• Gary

        Your reference is misnamed “knife hunting”, when it should be named “hunting knife”. Hunting knives were used to finish off the animal once it was caught, and gutting and cleaning the animal, not capturing and disabling the animal. Your disciples would end up being mighty skinny if that was all they had to hunt with unless they went around killing local domestic animals (as thieves), or lizards – (which probably aren’t kosher anyway).

        • Gary

          If a knife and not a sword, instead of any “hospitality context”, based upon Jewish history of the times, I would expect hunting people, not animals, along the lines of Sicarii. Hard to see how a knife is connected to hospitality.

          • The context is about hospitality.

          • Gary

            Besides, considering that Luke was written around 70-85AD, even Josephus would say the disciples were closer to Sicarii, than hospitality hosts. Assuming Josephus knew about the disciples. I see no hospitality context at all.

          • Gary

            Besides, also, you’re the one that asked, “Does that seem plausible to you?”…
            No reason to get bend out of shape over it. Just my opinion about it. Nothing more!

          • No one is getting bent out of shape. When I ask for input, I am interested in informed input, not the kind of heated rhetoric and serial brief comments that you seem to prefer here.

            The context I am referring to is the context in the Gospels, where the point is that they were previously sent out without provisions to rely on hospitality, and here the point is that the situation has changed.

          • Gary

            Heated rhetoric? Really? Hope you don’t use the same approach with your students, that have a different opinion.

          • I penalize them for spelling issues, which you’ll note I didn’t do in your case. But on my blog I feel free, when it is clear that someone is trying common internet tactics just to get a rise out of someone, to respond in ways that at least make the interaction less humdrum than it otherwise might hae been.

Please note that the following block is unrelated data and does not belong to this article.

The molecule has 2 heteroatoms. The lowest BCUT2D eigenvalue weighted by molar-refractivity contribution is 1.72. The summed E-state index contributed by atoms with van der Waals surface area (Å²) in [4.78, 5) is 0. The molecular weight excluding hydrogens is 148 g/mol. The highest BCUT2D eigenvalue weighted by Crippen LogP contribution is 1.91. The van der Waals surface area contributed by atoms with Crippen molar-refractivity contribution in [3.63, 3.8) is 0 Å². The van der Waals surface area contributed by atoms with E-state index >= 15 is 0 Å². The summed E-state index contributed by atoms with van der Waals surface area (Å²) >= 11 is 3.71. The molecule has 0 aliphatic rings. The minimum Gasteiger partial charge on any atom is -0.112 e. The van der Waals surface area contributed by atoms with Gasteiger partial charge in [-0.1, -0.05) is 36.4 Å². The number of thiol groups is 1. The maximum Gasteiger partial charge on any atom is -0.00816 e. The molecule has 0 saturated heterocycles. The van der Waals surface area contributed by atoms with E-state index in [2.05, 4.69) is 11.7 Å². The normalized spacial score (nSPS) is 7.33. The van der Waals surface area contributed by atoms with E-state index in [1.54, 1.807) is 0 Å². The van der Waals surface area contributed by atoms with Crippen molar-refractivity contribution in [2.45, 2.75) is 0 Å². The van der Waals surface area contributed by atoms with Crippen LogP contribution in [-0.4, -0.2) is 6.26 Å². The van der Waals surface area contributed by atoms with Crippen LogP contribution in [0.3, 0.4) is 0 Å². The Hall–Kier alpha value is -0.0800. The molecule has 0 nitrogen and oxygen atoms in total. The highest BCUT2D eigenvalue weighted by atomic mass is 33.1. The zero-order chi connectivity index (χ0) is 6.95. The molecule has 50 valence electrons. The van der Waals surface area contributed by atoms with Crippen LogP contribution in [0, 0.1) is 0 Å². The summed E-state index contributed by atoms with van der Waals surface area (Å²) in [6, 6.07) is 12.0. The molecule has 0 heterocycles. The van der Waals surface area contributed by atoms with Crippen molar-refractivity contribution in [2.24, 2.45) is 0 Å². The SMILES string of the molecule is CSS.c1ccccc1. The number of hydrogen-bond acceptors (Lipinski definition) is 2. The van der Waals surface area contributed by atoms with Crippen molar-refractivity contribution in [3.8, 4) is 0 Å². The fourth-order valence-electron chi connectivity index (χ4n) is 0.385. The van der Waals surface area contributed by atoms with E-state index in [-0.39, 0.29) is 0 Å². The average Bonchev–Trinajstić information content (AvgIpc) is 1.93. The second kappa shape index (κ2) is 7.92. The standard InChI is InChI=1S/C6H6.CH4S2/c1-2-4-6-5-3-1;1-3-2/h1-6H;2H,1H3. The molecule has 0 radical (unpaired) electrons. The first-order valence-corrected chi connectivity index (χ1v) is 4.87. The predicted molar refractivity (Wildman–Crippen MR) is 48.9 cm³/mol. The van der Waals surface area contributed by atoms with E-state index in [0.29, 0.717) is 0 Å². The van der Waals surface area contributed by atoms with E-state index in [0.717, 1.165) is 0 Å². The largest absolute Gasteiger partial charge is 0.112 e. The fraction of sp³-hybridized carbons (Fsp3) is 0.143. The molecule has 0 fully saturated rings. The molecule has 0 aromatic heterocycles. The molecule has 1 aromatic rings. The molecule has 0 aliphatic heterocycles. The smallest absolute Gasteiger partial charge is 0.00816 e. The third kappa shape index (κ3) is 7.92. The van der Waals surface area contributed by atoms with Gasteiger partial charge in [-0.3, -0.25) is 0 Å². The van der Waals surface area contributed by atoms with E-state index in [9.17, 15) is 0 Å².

• Gary

            Spelling issues? I didn’t realize texting on a blog raised your spelling ire. If I am not mistaken, you admitted not knowing much about hunting, and asked for comments. I provided comments. The fact that you didn’t agree with them is your prerogative. But I doubt that it falls under the category of “heated rhetoric”. You seem to not like it when someone disagrees with you.

          • I love it when someone disagrees with me. I am thoroughly entertained when someone refers to my quip as “spelling ire.”

          • Owen Murphy

            Hi James – I commented on this topic but, can’t see how to post it in the comments section. Advise please.

          • Hi Owen. I’m not sure what you mean. I see this comment, and so what other comment were you trying to post but unable to? What other comment section besides this one were you trying to post in? If I can figure out what you’re struggling with, I’ll try to help!

          • Owen Murphy

            James -My comment on the carry of weapons /swords as a deterrent to attack or robbery, citing the good Samaritan incident as well as an incident where a lady of our group carried a gun on her hip which discouraged further insults and harassment.

          • I don’t find any record or notificationof such a comment, sorry. It looks like it simply never registered.

        • Who was suggesting that a knife was the only thing they would use in the hunting process?!

          The link I shared is about hunting knives, not “knife hunting”…

          • Gary

            “History of Knife Hunting”
            You don’t read your own references?

          • Sure, but I made a point of using the terminology you recommended, and yet you seemed not to notice.

  • MPB

    It seems really implausible to me that Jesus could have been thinking about a sword as a hunting weapon, not because they weren’t really used as such at the time (which is true), but even more because swords are terrible hunting weapons generally–imagine going after a bird or a rabbit with a roman *gladius!*. It’d be comical. But does anyone know what a sort of standard traveller’s “kit” would look like in that period. Literally what anyone having to travel on food would normally have on them? Would that have generally included a sword or, perhaps more plausibly, a long knife that could be used possibly for personal defense but also for carving a hunk of meat or bread, and any/all the things that one might carry a Swiss Army Knife for today? If that’s the case, then the hospitality argument makes a lot of sense, and all Jesus is really saying is, “you’re gonna have to kit up with your own travel gear from now on.” That doesn’t rule out the idea that the weapons could be defensive, but using this as a justification for anti-gun-control legislation would sure seem like a heck of a stretch. We might say Jesus didn’t go out of his way to say “no weapons!” in that instance, but it hardly qualifies as an endorsement for your local firearm dealer.

  • miguel serveto

    first off guns do not equal swords.Second the simplest explanation is the earliest followers of Jesus were armed most likely in preparation for the final eschatological battle between the sons of light and the sons of darkness described in the dead seal scrolls which they believed was going to occur in their lifetime.